Molly Crabapple: (“New York, Real and Imagined”) , no stranger to nightlife (or notoriety), collaborates with avant-garde performers and underground theatrical venues across the globe, occupying the enviable post of House Artist for The Box, one of the world’s most infamous nightclubs. Her first graphic novel, the steampunk saga Puppet Makers, was released electronically by DC Comics in 2011, and her forthcomingStraw House will be issued by First Second Books in 2013.  She is also the creative force behind Dr Sketchy’s Anti-Art School, a series of drawing salons-cum-cabarets that are now in over one hundred cities worldwide.

Jeremy Dauber (“Comics and the Academy”) is a professor of Yiddish Studies in Columbia University’s Germanic Languages Department, and is also the director of the university’s Center for Israel and Jewish Studies, which has sponsored a number of campus talks with comics legends such as Al Jaffee, Jules Feiffer, Chris Claremont, Paul Levitz, and Neil Gaiman.

Danny Fingeroth(“New York as Breeding Ground”) was a longtime writer and editor for Marvel. He is currently Senior VP of Education at The Museum of Comic and Cartoon Art (MoCCA), and has spoken on comics at venues including The Smithsonian Institution and The Metropolitan Museum. He is the author of Superman on the Couch and Disguised as Clark Kent; and co-editor (with Roy Thomas) of The Stan Lee Universe, a treasury of interviews, articles, and mementos relating to the co-creator of the Marvel Universe.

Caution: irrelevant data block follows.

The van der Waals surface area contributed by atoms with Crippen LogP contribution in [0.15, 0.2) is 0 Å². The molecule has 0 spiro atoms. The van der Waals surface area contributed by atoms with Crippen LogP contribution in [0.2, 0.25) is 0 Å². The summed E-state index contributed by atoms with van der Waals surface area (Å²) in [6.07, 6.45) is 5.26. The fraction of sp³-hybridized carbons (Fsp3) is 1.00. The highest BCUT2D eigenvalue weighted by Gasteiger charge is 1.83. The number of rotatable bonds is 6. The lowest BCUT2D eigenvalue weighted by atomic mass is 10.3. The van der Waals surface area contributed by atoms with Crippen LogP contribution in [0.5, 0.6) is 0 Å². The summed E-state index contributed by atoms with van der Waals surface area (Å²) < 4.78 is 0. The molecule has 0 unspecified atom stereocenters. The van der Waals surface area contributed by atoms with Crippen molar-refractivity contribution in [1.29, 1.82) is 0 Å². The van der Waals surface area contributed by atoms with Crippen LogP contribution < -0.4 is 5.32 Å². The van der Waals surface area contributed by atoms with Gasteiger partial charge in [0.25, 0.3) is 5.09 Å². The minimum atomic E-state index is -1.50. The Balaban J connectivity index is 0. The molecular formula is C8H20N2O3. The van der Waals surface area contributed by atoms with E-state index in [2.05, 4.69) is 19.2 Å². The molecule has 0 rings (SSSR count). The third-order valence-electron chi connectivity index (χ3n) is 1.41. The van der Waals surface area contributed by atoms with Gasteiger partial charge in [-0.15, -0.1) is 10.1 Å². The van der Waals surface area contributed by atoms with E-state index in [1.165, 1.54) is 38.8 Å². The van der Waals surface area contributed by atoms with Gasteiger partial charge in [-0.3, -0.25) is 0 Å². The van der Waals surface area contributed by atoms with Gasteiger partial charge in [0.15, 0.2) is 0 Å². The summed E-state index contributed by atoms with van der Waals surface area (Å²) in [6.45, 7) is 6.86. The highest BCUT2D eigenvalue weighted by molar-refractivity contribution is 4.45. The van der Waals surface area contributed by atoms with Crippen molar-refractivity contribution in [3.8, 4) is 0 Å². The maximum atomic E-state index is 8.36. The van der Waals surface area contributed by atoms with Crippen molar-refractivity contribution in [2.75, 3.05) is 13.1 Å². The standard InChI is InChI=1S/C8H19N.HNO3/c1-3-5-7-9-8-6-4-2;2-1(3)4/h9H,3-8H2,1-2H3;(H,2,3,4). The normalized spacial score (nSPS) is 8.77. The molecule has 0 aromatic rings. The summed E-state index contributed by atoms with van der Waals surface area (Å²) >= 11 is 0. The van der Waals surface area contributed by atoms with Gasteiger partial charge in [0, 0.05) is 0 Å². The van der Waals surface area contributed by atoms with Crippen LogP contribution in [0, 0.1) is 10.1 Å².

Emily Flake (“Periodical New York”) is an illustrator and cartoonist. Her cartoons have appeared in the New Yorker, MAD, and Canadian Business (“Canada’s premiere humor magazine”). Her weekly strip, “Lulu Eightball,” has been collected into two volumes. She is the author of a book calledThese Things Ain’t Gonna Smoke Themselves. She lives in Brooklyn with her husband and a small orange cat.  Her work can be seen